Strangerheremyself: "However, this is as much an argument for prohibiting alcohol as anything else–and a public tired of those wallowing in alcohol-induced debauchery will likely become increasingly sympathetic to banning alcohol"
1) banning alcohol worked Soooo well last time it was tried…
2) We live in a free society. That means banning stuff shouldn't be a default action. By all means lock up those who abuse freedoms to the detriment of others, but your recipie for a tea-total society is one I think rather unpleasant.
In any case: Millions of people smoke pot every week. Millions take E, coke etc… and they are noticable by their general absence from A&E departments.
You're simply wrong and it is your logic which is flawed.
Above all these things are illegal and they're widely avaialble. Your prescripition: More of the same? It's idiocy!
You can't legalise drugs AND have a welfare state.
You can't legalise drugs AND have a free health service.
You can't legalise drugs AND have a soft legal system.
You can't legalise drugs AND have a welfare state. Why not? Drugs are available on every welfare estate, what would change if they were legal?
You can't legalise drugs AND have a free health service. Why not? Most drugs are less harmful than alcohol, and any externalities can be dealt with in tax. IN any case, drugs are widely available now, what would change?
You can't legalise drugs AND have a soft legal system. Legalisation will take a lot of victimless crimes – supplying to willing purchasers off the statute books. The relationship between drugs and crime is a lazy one. It's complex, but legalisation wouldn't lead to a crime-strewn gomorrah. Perhaps legalisation, by taking supply and the profits therefrom out of the criminals hands, you have less profit to fight over.
Hard of thinking there, Gallovidian.
I agree, Jackart, that 'banning stuff shouldn't be a default action', but would like to see effort applied to reversing some of the more recent bans first, such as the handgun ban, for example.
Some questions, Jackart:
1. What do you envisage being the legal minimum age for the purchase and use of narcotics? Will it be a single minimum age for all narcotics (including heroin) or do you intend imposing different minimum ages for different drugs (i.e. one minimum age for marijuana and a different one for crack)?
2. What enforcement mechanisms do you intend to ensure your laws regarding minimum age are adhered to? What penalties do you anticipate being levelled at those violating your laws?
3. What do you believe the minimum levels of narcotic presence should be for driving under the influence? Currently police can test drivers for alcohol use with minimal inconvenience but the basic test for 'drug driving' is crude physical co-ordination tests. Are you comfortable with police conducting random tests as they currently do for alcohol–cars lined up as drivers wait their turn to walk up and down lines, stand on one leg, etc.? Drivers required to provide urine samples because a police officer spots a pack of '20 Hash' on the dashboard?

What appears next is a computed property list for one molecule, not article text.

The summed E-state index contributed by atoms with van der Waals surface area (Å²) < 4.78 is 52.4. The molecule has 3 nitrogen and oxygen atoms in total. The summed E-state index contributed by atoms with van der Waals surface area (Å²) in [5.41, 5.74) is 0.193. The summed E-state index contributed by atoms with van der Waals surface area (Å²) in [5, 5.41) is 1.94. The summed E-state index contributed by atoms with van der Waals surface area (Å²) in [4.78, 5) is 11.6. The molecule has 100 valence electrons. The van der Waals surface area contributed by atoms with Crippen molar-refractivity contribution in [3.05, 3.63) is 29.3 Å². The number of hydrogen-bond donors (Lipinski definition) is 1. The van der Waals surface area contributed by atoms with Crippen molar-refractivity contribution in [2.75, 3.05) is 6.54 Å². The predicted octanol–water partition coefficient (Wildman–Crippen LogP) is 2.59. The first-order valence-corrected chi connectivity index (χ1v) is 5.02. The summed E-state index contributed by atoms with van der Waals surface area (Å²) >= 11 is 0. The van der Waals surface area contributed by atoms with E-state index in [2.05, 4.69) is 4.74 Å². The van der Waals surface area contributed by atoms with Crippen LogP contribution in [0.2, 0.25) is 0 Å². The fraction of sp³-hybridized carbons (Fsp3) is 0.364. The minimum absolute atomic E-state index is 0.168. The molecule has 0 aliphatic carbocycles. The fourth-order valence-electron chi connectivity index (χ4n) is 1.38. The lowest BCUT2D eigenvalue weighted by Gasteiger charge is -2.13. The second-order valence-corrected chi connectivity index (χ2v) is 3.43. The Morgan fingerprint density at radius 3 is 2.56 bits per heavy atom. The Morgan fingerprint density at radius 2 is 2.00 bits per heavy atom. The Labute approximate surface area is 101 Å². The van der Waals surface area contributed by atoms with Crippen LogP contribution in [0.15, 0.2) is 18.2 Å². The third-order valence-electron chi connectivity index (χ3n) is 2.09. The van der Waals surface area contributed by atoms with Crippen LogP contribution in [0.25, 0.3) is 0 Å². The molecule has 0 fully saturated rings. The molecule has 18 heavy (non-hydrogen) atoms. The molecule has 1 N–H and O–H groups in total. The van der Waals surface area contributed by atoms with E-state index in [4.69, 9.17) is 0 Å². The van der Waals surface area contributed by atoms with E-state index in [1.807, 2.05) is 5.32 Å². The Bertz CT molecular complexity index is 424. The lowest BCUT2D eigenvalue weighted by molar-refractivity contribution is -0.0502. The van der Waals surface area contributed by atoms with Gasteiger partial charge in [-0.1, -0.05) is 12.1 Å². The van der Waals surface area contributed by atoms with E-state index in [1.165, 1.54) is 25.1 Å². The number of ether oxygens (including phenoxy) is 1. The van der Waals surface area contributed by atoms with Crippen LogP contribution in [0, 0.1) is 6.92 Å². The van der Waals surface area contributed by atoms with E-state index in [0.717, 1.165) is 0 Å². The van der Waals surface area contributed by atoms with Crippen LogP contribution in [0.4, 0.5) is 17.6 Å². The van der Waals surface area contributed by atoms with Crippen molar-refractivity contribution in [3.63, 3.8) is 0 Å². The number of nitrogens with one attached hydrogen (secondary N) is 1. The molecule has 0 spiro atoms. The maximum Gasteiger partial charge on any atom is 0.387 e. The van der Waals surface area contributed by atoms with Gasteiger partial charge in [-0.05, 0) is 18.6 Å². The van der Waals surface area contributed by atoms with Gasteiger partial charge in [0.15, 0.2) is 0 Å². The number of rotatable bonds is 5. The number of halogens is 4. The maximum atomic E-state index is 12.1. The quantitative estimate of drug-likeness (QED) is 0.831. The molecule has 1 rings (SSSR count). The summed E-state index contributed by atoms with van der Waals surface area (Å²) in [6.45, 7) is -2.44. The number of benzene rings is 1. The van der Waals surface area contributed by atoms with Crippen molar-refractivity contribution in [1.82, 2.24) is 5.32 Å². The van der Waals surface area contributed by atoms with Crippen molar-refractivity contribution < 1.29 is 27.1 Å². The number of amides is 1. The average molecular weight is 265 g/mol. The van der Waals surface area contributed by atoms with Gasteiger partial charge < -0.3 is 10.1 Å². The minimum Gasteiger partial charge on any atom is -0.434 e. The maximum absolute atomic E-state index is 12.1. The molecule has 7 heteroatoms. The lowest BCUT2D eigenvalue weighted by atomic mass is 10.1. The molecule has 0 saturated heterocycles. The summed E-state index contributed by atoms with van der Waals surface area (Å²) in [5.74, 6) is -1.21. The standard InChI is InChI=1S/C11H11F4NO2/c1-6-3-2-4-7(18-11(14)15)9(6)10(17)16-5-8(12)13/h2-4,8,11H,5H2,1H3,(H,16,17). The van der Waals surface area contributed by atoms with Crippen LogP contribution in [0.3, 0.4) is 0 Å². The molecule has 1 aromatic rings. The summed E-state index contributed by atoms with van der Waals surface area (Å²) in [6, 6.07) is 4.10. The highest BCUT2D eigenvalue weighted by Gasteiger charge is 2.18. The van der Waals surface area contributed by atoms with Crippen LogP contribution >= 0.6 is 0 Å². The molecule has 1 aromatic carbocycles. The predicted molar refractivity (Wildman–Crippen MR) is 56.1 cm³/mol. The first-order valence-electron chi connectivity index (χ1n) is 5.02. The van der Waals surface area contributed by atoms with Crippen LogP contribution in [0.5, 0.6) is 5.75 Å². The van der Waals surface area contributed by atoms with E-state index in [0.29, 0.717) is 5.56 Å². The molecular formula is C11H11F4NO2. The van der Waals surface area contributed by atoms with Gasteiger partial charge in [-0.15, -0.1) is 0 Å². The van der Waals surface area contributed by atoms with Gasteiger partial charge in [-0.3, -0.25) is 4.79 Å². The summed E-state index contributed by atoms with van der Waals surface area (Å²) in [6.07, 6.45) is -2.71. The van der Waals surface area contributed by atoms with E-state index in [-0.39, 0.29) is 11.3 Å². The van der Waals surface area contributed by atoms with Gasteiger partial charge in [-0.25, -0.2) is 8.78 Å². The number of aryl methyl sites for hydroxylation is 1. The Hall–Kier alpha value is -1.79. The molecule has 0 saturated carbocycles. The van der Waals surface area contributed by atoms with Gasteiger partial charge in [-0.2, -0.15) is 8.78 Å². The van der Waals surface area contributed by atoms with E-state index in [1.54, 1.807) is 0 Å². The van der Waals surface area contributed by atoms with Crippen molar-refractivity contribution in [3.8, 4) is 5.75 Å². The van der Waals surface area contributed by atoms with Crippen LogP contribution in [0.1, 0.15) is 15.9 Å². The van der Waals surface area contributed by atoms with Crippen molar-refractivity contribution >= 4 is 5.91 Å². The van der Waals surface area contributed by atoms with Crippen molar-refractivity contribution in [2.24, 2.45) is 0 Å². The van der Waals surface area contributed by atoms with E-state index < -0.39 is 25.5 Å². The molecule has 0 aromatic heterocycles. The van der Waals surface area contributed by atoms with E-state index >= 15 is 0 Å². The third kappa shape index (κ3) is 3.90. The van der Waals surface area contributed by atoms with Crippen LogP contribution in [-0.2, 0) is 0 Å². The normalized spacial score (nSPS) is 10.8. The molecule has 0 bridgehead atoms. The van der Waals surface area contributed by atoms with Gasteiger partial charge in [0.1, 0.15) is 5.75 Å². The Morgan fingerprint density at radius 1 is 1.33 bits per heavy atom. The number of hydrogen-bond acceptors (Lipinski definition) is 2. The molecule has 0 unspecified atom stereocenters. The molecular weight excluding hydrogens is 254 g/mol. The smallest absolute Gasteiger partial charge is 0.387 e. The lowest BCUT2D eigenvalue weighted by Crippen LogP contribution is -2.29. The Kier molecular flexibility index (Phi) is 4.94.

4. What about exporting narcotics? Are you going to prohibit that? If not, how do you think the rest of the world–Europe, the U.S., etc.–will react to your country cultivating and manufacturing narcotics and supplying it to their countries' criminals? Would you risk your libertarian utopia being deemed a pariah 'narco-state' by the international community and subject to sanctions? Your libertarian government being terminated by American, French, Russian and/or Chinese special forces to the relief of the remainder of the civilised world?
5. If you are going to prohibit the export of narcotics, how will you enforce that prohibition? Are you satisfied that the present effort at (unsuccessfully) stopping the import of drugs would have to remain in place–prosecuted with greater vigour, even–but now aimed at stopping the export? What penalties would you deem sufficient to deter and punish those exporting a substance that is otherwise legal to purchase, sell, cultivate and manufacture?
6. Are you not perturbed at the idea of narcotics–from marijuana to heroin–being advertised in a manner similar to alcohol? That similar adverts–many amusing and clever–could be aimed at promoting the sale and use of narcotics? ('Time for a sharp exit–time for a cool, sharp crack'; 'I bet he smokes skunk', etc.) Just as one now has '3-for-2' and 'buy A and get B free' deals, are you okay with sellers endeavouring to expand their market? That we might see signs in shops offering to the effect of 'Buy one sachet of heroin and get a rock of crack cocaine absolutely free'?
7. Are you content with manufacturers, just as they now expend effort to retain and expand their current markets by producing ever-better computer games, MP3-players, etc. with which people enjoy themselves, applying the same effort to create ever-better varieties of recreational pharmaceuticals?
8. Finally: assuming that you are serious about 'libertarianism' and would like to spread the philosophy outside of bourgeois liberal circles, do you really believe that drug-legalisation is the platform on which to do so? Do you really think those making up the majority in this country–the cleaners, bus drivers, plumbers, infantry soldiers, etc. (the ones with real jobs)–give a flying damn about legalising drugs? When they look around for someone with answers–to the daily crime, to why their country has turned its back on them–and they see you lined up next to the criminal-friendly Guardianista brigade–will they flock to your side?
Stranger here myself:
You ask good questions, I've answered them here.